When this coach, with its teardrop-style forward roof, rolled into our parking lot, we
couldn’t help but wonder if the National Football League’s Oakland Raiders were in town.
The black-and-silver color scheme — one of eight offered — plus the stacked taillight
elements, “hanging” mirrors, blacked-out roof appliances and daytime running lights,
presents a striking profile. A portion of the exterior palette carries to the interior —
one of nine — in the form of black-and-silver geometric-print patterns on the dining
chairs and the window boxes (the latter also fitted with slices of aluminum trim).
Cream-colored ultraleather (with chocolate suede inserts), walnut woodwork and satin-finish nickel fixtures round out the decor. It is contemporary, without the Las Vegas glitz that often accompanies such interiors. There’s nothing special in the basic layout, but we did find three noteworthy areas.
First, the walk-through bath uses a toilet room with the bowl against the outside wall, yielding above-average room and storage. Secondly, the galley counter space is quite impressive. Finally, there is plenty of usable seating, with seven seat belts for riders. Over a brief test drive we found the Revolution rides and handles like any Freightliner XC chassis coach, although the steering effort at campground speeds was much lighter than usual, and slightly lighter at speeds faster than 60-70 mph. Acceleration to 60 mph comes in at a typical 28.5 seconds; it climbed our six-percent grade at 44 mph, turning 1,800 rpm, and it went down the other side at 61 mph (turning 2,450 rpm) using only the exhaust brake.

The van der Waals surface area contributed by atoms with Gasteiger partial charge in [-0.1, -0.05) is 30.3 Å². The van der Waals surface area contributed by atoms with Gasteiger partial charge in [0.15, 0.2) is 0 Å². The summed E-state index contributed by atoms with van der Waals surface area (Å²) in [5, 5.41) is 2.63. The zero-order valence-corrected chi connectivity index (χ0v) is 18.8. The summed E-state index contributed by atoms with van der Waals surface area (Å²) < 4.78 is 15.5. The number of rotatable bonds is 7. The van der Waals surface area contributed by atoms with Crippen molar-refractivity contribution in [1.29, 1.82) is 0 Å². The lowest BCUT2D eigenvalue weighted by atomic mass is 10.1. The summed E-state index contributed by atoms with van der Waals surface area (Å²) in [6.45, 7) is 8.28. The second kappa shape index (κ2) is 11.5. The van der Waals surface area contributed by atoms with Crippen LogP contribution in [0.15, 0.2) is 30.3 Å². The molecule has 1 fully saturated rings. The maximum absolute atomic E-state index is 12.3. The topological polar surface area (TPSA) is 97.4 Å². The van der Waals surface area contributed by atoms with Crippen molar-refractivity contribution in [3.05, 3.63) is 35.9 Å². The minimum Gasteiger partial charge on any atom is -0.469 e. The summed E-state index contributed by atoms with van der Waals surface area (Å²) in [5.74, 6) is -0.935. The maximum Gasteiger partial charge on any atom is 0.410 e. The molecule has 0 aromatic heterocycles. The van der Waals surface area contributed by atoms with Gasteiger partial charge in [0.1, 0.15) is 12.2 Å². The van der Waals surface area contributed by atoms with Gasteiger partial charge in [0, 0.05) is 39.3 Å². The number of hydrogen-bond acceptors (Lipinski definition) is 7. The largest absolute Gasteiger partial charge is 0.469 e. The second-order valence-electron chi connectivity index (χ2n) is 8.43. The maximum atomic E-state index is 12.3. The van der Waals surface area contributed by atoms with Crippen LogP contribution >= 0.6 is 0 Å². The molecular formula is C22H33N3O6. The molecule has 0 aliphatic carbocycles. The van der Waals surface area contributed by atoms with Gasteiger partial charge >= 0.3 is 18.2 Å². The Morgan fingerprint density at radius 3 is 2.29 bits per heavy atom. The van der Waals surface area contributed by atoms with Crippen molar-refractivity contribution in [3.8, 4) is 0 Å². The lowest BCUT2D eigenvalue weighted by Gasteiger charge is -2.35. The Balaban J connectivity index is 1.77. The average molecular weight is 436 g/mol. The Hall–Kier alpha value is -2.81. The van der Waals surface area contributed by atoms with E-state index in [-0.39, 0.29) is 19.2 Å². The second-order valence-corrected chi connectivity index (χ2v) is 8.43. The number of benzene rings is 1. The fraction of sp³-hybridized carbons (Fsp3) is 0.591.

For more details on the Fleetwood Revolution 40C, pick up the October 2004 issue of MotorHome magazine on the newsstand — then subscribe to MotorHome so you can
stay informed on the latest motorhome tests and previews, products and technical
information, and travel info. Fleetwood Enterprises, (800) 322-8216, www.fleetwoodrv.com